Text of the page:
Knowing Jesus More Deeply through Reading and Reflecting on Scriptures

Mass Readings

1st Reading: Acts 2:14, 22-33

Psalm 16:1-2, 5, 7-11 

2nd Reading: 1:17-21
Gospel: Luke 24:13-35

Rejoicing in God’s Divine Mercy and Love, A Foundation of Our Lives

Jesus came . . . and stood in their midst. (John 20:26)

Jesus had appeared to the disciples on Easter Sunday. So why did he come a week later to the exact same place? Perhaps it was because this time Thomas was there, and Jesus wanted to convince this doubt-ridden disciple that he had truly risen from the dead.

Jesus could have stayed away, but he didn’t want to leave Thomas in that state. So he invited Thomas to touch his wounds and see that it was really him. And that act of compassion and patience—that act of mercy—led Thomas to proclaim, “My Lord and my God!” (John 20:28). Eventually, that mercy would lead Thomas to travel far and wide proclaiming the gospel and, in the end, give his life for his Lord.

Thomas’ story shows us that God’s mercy involves more than just the forgiveness of our sins, great as that is. It also involves his compassion for our weakness and his patience with our slow progress. It’s a wide mercy that frees us from our doubts, fears, and guilt as well as our sin. Like Thomas, it allows us to experience Jesus’ divine life more fully so that we can follow him wherever he leads us.

In the end, God’s mercy cannot be separated from his love. He is love and he is mercy—that is his very nature. Every day Jesus comes and stands in our midst, desiring to show us that he is our Lord and God. Every day he wants to take away our doubts and fears and forgive our every sin. Every day he wants to open us to more of his life and blessings.

Don’t ever underestimate the power of divine mercy! As you continue to read from the Book of Acts this Easter season, know that every miracle the apostles did, every word they spoke, was grounded in the mercy they had first received—and continued receiving to the end of their lives. God’s mercy is the foundation of your life too, a mercy that is new every morning, a mercy that will never, ever end (Lamentations 3:22-23)!

“Jesus, I trust in you!”

(Many thanks to The Word Among Us ( for allowing us to use meditations from their monthly devotional magazine. Used with permission.)

Download a .pdf of this week’s Sunday Reflections


Sunday, April 26, 2020

Questions for Reflection or Discussion:

  1. The first reading opens with these words of Peter: Jesus the Nazorean was a man commended to you by God with mighty deeds, wonders, and signs, which God worked through him in your midst … This man, delivered up by the set plan and foreknowledge of God, you killed, using lawless men to crucify him. But God raised him up, releasing him from the throes of death. The reading closes with these words: God raised this Jesus; of this we are all witnesses. Exalted at the right hand of God, he received the promise of the Holy Spirit from the Father and poured him forth.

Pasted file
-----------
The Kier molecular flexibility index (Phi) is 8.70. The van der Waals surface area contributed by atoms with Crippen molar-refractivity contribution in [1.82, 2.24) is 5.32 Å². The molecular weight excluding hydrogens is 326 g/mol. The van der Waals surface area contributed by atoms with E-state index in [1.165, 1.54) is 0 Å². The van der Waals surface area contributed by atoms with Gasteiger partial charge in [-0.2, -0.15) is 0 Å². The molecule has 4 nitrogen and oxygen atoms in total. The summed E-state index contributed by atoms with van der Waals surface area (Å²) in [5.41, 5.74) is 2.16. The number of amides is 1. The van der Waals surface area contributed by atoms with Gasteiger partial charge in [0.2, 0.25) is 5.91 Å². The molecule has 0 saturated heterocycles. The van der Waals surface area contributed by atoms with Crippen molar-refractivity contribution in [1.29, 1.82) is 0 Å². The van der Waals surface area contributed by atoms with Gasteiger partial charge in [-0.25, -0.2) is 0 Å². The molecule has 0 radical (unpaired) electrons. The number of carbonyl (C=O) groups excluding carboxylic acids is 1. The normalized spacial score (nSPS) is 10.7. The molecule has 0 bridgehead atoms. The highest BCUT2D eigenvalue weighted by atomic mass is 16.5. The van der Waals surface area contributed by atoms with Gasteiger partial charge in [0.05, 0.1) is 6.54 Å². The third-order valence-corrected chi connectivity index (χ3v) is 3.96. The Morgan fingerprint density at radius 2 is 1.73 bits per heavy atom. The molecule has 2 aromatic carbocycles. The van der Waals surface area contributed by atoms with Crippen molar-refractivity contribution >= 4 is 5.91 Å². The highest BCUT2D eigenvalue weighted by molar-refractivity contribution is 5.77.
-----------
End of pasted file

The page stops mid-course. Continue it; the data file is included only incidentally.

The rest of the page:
• How do you think Peter, in spite of being an uneducated fisherman, got such a gift to proclaim the Gospel?
  • If we believe that we as Catholics have the ability to proclaim the Gospel through the power of the Spirit that dwells in us, what keeps us from sharing it with others? How can you overcome some of these obstacles?
  • Do you believe that if you are willing to spend time, prior to the start of Mass, reflecting on the Mass readings, perhaps, like the Emmaus Road disciples, your heart will burn as the Scriptures are read and explained at Mass?
  1. The responsorial psalm opens as follows: Keep me, O God, for in you I take refuge. … O LORD, my allotted portion and my cup, you it is who hold fast my lot … even in the night my heart exhorts me. It continues as follows: I set the Lord ever before me; with him at my right hand I shall not be disturbed. Therefore, my heart is glad and my soul rejoices, my body, too, abides in confidence; because you will not abandon my soul to the netherworld, nor will you suffer your faithful one to undergo corruption. You will show me the path to life.
  • In what ways do the opening words allow the psalmist to keep his mind and heart fixed on the Lord?